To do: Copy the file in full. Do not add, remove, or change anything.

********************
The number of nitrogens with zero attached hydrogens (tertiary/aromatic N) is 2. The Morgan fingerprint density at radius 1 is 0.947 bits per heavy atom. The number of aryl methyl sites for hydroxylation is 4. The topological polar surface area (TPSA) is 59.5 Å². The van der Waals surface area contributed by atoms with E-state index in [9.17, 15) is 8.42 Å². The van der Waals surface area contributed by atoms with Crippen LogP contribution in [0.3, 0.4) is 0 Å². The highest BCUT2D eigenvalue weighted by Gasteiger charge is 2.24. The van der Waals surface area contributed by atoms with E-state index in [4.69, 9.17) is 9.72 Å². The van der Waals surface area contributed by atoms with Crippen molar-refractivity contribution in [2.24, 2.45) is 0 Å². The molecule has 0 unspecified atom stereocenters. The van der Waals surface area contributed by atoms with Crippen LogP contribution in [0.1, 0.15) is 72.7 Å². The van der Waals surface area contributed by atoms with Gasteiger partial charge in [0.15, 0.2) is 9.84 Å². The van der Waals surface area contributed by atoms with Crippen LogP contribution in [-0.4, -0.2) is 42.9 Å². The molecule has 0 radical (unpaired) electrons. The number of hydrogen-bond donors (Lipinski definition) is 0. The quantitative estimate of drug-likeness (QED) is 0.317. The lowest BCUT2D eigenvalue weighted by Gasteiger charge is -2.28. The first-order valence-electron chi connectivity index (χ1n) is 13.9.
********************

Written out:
The number of nitrogens with zero attached hydrogens (tertiary/aromatic N) is 2. The Morgan fingerprint density at radius 1 is 0.947 bits per heavy atom. The number of aryl methyl sites for hydroxylation is 4. The topological polar surface area (TPSA) is 59.5 Å². The van der Waals surface area contributed by atoms with E-state index in [9.17, 15) is 8.42 Å². The van der Waals surface area contributed by atoms with Crippen LogP contribution in [0.3, 0.4) is 0 Å². The highest BCUT2D eigenvalue weighted by Gasteiger charge is 2.24. The van der Waals surface area contributed by atoms with E-state index in [4.69, 9.17) is 9.72 Å². The van der Waals surface area contributed by atoms with Crippen molar-refractivity contribution in [2.24, 2.45) is 0 Å². The molecule has 0 unspecified atom stereocenters. The van der Waals surface area contributed by atoms with Crippen LogP contribution in [0.1, 0.15) is 72.7 Å². The van der Waals surface area contributed by atoms with Gasteiger partial charge in [0.15, 0.2) is 9.84 Å². The van der Waals surface area contributed by atoms with Crippen LogP contribution in [-0.4, -0.2) is 42.9 Å². The molecule has 0 radical (unpaired) electrons. The number of hydrogen-bond donors (Lipinski definition) is 0. The quantitative estimate of drug-likeness (QED) is 0.317. The lowest BCUT2D eigenvalue weighted by Gasteiger charge is -2.28. The first-order valence-electron chi connectivity index (χ1n) is 13.9.